[Onebornfree /Financial Safety Services commentary: the title of the piece below, "4 Sensational Facts About Gold Investing That You Might Not Know" , includes the words "sensational","facts", "gold" and "investing". However, here, courtesy of yours truly, are two more"sensational facts" that you might not know about gold "investing" that the article in question does not even come close to addressing - that will doubtless be exceedingly unpopular with "gold bugs" [ I'm a recovering gold-bug myself], "hard money" types and the average gold-loving "libertarian". Nevertheless, I feel that these facts are important for you to understand if you wish to hang on to your savings long term, or if you are looking to make a lot of money via speculations in gold :
Sensational Fact  : "Investing" Is Not The Same As "Speculating":
there is a vast difference between the meaning of the word "investing", and the word "speculation". To my mind, an investor attempts to invest and achieve no more than the average gain as historically measured long-term over a number of years for whatever they choose to invest in. On the other hand , a speculator speculates in various markets in an attempt to achieve gains that far exceed the long term historical average gains for whatever it is they choose to speculate in.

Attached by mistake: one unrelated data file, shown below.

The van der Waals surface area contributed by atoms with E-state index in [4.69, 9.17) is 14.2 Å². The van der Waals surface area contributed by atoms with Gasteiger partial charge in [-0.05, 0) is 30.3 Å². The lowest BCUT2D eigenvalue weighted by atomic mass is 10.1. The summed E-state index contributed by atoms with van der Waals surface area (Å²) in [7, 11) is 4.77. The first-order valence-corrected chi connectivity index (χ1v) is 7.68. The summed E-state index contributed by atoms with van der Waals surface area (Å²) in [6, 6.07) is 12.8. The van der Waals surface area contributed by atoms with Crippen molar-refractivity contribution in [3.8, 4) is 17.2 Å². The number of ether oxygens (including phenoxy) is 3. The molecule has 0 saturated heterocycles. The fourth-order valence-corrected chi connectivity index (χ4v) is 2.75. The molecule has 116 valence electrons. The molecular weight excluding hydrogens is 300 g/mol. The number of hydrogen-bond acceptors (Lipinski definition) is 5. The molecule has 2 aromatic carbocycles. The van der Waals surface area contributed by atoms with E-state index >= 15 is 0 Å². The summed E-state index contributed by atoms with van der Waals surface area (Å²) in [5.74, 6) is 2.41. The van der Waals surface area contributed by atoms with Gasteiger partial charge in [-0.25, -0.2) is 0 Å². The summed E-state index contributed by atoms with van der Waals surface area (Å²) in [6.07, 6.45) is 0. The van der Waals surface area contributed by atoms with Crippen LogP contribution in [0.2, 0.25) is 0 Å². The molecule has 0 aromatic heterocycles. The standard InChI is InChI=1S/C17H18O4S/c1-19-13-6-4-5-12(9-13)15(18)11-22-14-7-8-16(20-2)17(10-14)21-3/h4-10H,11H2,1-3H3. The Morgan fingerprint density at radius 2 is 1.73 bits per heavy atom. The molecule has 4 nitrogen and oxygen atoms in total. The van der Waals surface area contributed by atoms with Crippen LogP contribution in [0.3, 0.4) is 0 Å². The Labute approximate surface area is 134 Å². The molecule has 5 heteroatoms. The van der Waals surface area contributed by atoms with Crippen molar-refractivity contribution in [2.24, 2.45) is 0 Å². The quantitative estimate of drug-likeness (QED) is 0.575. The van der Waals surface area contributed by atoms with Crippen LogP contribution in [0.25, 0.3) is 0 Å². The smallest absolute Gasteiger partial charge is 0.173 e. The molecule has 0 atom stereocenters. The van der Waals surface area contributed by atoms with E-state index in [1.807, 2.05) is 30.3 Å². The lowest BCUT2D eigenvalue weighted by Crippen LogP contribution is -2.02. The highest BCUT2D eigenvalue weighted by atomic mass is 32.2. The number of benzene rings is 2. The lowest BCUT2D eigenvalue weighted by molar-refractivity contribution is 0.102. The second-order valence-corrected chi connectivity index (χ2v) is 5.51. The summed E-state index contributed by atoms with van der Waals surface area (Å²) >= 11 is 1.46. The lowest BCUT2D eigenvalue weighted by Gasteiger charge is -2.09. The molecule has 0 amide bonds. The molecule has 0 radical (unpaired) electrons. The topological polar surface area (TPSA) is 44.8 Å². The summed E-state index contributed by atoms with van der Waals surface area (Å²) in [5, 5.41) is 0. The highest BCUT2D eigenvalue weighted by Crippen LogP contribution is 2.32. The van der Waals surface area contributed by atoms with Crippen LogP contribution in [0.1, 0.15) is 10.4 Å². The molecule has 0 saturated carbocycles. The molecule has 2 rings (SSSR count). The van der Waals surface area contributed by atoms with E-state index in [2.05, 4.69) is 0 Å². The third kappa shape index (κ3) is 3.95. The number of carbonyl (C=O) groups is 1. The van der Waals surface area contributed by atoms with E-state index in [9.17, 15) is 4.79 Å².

Sensational Fact  : most gold "investors" are speculating , not investing:
If you put all of your savings [i.e. money you cannot afford to lose] into one specific type of "investment", such as gold [but the exact same applies to stocks, or bonds, or whatever], you are not investing, you are in fact speculating. Why? Because each class of "investment" [i.e. precious metals/commodities, bonds, cash, T-bills, stocks etc. etc.] , only performs well in one, or possibly two, types of economic environment. Therefor, if you place all of your long term savings [i.e. money you cannot afford to lose] into gold, for example, then you are speculating [with money that you cannot afford to lose], that a particular type of economic environment must occur, in order for you gold to "profit".